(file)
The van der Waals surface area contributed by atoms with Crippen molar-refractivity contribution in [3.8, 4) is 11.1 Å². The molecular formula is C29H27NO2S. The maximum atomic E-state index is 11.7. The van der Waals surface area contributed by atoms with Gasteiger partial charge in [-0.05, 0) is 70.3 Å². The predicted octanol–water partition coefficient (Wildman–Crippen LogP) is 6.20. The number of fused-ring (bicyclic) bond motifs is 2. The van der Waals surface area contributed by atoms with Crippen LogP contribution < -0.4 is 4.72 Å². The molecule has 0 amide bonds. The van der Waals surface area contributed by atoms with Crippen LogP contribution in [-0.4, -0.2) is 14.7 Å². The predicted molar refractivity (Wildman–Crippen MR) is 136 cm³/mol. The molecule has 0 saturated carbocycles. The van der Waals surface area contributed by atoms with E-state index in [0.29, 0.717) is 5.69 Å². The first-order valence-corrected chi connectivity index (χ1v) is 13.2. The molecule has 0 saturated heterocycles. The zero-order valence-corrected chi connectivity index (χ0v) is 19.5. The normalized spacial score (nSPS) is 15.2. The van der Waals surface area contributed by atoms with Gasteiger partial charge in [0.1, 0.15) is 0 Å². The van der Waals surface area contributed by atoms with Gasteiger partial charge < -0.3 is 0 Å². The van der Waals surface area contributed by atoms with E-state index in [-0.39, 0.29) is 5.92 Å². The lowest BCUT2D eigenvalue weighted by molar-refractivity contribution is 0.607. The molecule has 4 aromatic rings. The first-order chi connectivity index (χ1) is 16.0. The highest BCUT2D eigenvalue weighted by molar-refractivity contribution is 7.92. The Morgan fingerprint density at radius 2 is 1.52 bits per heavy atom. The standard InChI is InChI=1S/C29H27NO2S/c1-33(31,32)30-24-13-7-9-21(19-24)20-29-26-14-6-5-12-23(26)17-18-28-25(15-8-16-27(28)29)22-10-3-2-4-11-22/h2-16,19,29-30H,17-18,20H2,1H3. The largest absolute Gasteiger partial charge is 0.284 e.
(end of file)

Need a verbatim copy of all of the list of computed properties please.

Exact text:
The van der Waals surface area contributed by atoms with Crippen molar-refractivity contribution in [3.8, 4) is 11.1 Å². The molecular formula is C29H27NO2S. The maximum atomic E-state index is 11.7. The van der Waals surface area contributed by atoms with Gasteiger partial charge in [-0.05, 0) is 70.3 Å². The predicted octanol–water partition coefficient (Wildman–Crippen LogP) is 6.20. The number of fused-ring (bicyclic) bond motifs is 2. The van der Waals surface area contributed by atoms with Crippen LogP contribution < -0.4 is 4.72 Å². The molecule has 0 amide bonds. The van der Waals surface area contributed by atoms with Crippen LogP contribution in [-0.4, -0.2) is 14.7 Å². The predicted molar refractivity (Wildman–Crippen MR) is 136 cm³/mol. The molecule has 0 saturated carbocycles. The van der Waals surface area contributed by atoms with E-state index in [0.29, 0.717) is 5.69 Å². The first-order valence-corrected chi connectivity index (χ1v) is 13.2. The molecule has 0 saturated heterocycles. The zero-order valence-corrected chi connectivity index (χ0v) is 19.5. The normalized spacial score (nSPS) is 15.2. The van der Waals surface area contributed by atoms with Gasteiger partial charge in [0.1, 0.15) is 0 Å². The van der Waals surface area contributed by atoms with Gasteiger partial charge < -0.3 is 0 Å². The van der Waals surface area contributed by atoms with E-state index in [-0.39, 0.29) is 5.92 Å². The lowest BCUT2D eigenvalue weighted by molar-refractivity contribution is 0.607. The molecule has 4 aromatic rings. The first-order chi connectivity index (χ1) is 16.0. The highest BCUT2D eigenvalue weighted by molar-refractivity contribution is 7.92. The Morgan fingerprint density at radius 2 is 1.52 bits per heavy atom. The standard InChI is InChI=1S/C29H27NO2S/c1-33(31,32)30-24-13-7-9-21(19-24)20-29-26-14-6-5-12-23(26)17-18-28-25(15-8-16-27(28)29)22-10-3-2-4-11-22/h2-16,19,29-30H,17-18,20H2,1H3. The largest absolute Gasteiger partial charge is 0.284 e.